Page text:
Jo: It can be a scary thing to have your opinion heard, to take a stand about something, to admit that you feel strongly or to make a decision. I suppose this is because we don’t have enough confidence or trust in ourselves.

Sasha: I just experienced being silenced and not wanting to be, but not really having a choice. This has happened many times - but I haven't made the connections since I wasn't in this class. Tonight was one of those really REALLY bad nights at UG....being in my uniform and working "for them" at the moment doesn't allow me to fully express my feelings ...I have no choice if I want to keep my job....Is it the uniform? Is it because you think I'm your servant? Is it the difference in class? Is it because I have no choice but to work here if I want to stay in school and maybe you don't?

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7) Owl:  I learned that without vocalizing my worries and concerns I was never going to get anywhere. I learned that I could not worry about what might happen because, no matter what the consequence, change would never come if the first step was not taken.

Chandrea: the Kim and Markus article summed up my father’s views of quietness very accurately…quietness was viewed as a means of control …Could he help it that he saw an orderly house as a quiet one? He grew up only experiencing that …this is part of my family’s culture….By speaking up, I’m doing something that is almost unheard of. My use of voice has alienated me from the community that I’ve struggled so hard to identify with.

Uninhibited: “Tu te vas para la Universidad y regresas una gente nueva” (You go away to school and you return a new person) is what I’m afraid of hearing. I’m afraid of my academic success being used as a weapon to question my loyalty to my blood.

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8) Sasha: As I re-read the prompt for this paper (which was about a thousand times), I still have trouble understanding it …which (with a little help from Sarah) led me to conclude that the openness/vagueness of the question is silencing me....When I am asked what does silence look like, I guess to me, it would be not being able to speak with such depth and understand the readings as much as my peers.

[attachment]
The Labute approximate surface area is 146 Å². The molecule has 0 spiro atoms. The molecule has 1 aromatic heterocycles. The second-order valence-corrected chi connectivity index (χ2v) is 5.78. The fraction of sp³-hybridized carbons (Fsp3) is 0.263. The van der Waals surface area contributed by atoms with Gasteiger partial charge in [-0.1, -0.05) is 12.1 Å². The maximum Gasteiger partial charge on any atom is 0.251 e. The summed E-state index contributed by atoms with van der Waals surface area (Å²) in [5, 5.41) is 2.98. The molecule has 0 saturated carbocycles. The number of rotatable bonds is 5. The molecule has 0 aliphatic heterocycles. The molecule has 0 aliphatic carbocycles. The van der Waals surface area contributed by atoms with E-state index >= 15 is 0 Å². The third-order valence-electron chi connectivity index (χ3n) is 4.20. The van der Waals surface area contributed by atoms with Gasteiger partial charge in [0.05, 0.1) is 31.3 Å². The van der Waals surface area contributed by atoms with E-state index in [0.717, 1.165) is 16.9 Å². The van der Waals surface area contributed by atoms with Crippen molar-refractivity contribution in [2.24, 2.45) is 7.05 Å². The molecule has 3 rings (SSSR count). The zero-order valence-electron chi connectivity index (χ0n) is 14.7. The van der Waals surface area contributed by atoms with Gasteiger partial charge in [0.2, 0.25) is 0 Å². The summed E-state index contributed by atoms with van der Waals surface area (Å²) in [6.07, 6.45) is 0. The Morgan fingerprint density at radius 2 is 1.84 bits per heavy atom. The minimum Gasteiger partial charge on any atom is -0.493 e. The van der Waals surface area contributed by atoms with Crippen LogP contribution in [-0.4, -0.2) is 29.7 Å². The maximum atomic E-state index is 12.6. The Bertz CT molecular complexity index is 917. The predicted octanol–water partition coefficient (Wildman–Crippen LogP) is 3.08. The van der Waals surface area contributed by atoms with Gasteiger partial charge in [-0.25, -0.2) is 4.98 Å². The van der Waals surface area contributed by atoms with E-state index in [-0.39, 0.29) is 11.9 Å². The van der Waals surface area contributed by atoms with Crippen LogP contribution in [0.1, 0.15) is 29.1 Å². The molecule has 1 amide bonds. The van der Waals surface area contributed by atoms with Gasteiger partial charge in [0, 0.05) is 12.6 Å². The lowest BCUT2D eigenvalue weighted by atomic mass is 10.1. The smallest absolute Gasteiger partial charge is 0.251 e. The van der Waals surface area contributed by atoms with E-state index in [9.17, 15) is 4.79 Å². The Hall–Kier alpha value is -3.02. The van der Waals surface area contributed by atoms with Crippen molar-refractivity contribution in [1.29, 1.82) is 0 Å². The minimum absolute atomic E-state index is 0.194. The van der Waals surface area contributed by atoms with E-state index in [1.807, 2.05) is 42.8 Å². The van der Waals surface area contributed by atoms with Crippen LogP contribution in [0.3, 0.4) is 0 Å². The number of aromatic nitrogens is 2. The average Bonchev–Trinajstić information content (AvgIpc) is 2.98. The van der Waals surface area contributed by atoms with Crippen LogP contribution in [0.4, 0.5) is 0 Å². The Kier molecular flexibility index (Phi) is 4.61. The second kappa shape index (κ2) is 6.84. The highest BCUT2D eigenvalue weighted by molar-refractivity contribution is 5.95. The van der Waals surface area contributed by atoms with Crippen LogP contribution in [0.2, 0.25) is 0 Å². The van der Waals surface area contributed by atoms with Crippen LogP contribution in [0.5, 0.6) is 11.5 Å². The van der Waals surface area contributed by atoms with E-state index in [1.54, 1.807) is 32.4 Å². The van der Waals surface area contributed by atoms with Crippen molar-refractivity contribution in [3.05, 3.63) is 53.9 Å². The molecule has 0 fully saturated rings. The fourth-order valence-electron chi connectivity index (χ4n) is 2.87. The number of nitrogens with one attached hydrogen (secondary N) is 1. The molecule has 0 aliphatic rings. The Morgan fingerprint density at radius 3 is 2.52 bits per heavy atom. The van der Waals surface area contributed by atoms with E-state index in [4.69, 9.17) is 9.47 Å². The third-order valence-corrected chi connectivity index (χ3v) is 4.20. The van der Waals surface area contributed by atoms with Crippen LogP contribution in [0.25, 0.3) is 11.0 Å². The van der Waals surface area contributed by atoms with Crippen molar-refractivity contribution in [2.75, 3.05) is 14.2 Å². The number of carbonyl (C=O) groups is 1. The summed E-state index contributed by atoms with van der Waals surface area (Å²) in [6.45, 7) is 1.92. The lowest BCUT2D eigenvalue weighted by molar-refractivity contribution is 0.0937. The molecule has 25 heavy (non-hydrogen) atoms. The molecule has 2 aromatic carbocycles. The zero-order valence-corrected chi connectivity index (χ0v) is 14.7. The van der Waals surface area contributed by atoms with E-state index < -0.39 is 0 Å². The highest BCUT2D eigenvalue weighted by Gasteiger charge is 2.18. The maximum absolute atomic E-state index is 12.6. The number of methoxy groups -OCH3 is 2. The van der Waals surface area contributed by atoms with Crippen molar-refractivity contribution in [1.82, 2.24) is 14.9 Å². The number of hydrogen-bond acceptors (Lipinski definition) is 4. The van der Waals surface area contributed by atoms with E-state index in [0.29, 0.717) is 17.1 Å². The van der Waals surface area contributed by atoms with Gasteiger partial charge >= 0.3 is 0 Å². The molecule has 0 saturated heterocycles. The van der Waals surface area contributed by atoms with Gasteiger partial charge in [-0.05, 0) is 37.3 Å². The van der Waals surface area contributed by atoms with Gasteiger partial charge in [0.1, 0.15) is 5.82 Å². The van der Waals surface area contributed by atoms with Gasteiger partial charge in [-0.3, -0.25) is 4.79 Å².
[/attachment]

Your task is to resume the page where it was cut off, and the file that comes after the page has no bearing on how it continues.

Hayley: My silence, I will readily admit, is self-imposed, but I won’t take all of the responsibility. I feel silenced because I just need space to think. Such heavy topics deserve a response that has been thought out. But there is no time for silence. …I find it ironic that in a class about silence we are ALL SO LOUD….I’ve felt offended by things said in class before, particularly those thoughts that speak to privilege …something within me feels like my concerns are not as relevant or important to discussion…. So, I’ve come to the conclusion (with a little help from Delpit) that I just need more structure.

However, I am uncertain as to whether the nature of this class makes that possible. I don’t want to infringe my needs on a group of women who are clearly flourishing in this environment. But if I don’t, I fear my voice may disappear altogether….I am still working out how I fit within this scheme and how I can make it work for me as a learner.

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9) Erin: I have to admit that the permanent nature of our posts do seem more scary now especially when I look at my own writings after two weeks. Three weeks of in-depth discussion of silence with different kind of silence practice make my first analysis of silence so unconvincing and simple. I guess that’s why people always say writing is an endless process. I will not try to overthrow my reactions about silence but try to organize my thoughts in a more logic and connected way. At this point, I am still not sure about whether I get the essence of silence.
 
couldntthinkofanoriginalname: I have come to the realization that no one is truly powerful when using silence as a form of defiance or to exercise control..I now imagine that we are all, subconsciously and consciously, molding the presence of silence in our classroom. It is taking on our greatest fears, hopes, insecurities, etc and spewing it back at us, which sometimes results in misunderstandings, connections, and even “silenced dialogues.”

IV. Silent Cultures
a being who could not renounce saying many things would be incapable of speaking….Each people leaves some things unsaid, to be able to say others…any given silence has its identity as a stretch of time being perforated by sound (Ortega y Gasset).

turn to a partner, to share your initial reactions to the (spoken) memoir of Rigoberta Menchu

* then select a short passage that you find provocative/key/challenging,
to briefly share w/ your partner; we'll close by reading these aloud....


my own first reading
, on sabbatical in Guatamala, Fall 2006, the times, they are a-changing...,
highlighted her shift from traditional forms of "accepting
what is" to violent struggle against oppression;
but now I'm interested in how much she insists on silence....

on this reading, I had a very strong sense of the ethnographer,
Elisabeth Burgos-Debray, asking questions, and Rigoberta
repeatedly saying, "I'm keeping that secret...."

finish the text by Thursday, if you haven't yet....

V. keynotes from Menchu's biography:
b. 1959, received primary school education in Catholic boarding schools
family activists during Guatemalan Civil War (1960-1996)
father died in burning of Spanish embassy (1980);
she escaped to Mexico (1981);
narrated life story to Venezulean anthropologist Elizabeth Burgos:
Me llamo Rigoberta Menchú y así me nació la conciencia"
(My Name is Rigoberta Menchu and this is how my Conscience was Born, 1983)
Nobel Prize (1992)
center of media controversy when authenticity of her testimony/
validity of her Nobel Prize was challenged by anthropologist David Stoll (1999)
filed complaint w/ Spanish court to extradite
former military rulers on charges of genocide, torture (2006)
worked w/ pharmaceutical industry to provide low-cost generic medicines
formed indigenous political party, was candidate for President of Guatemala (2007, 2011)
works now as peace ambassador to youth

a model both for speaking up and choosing silence...?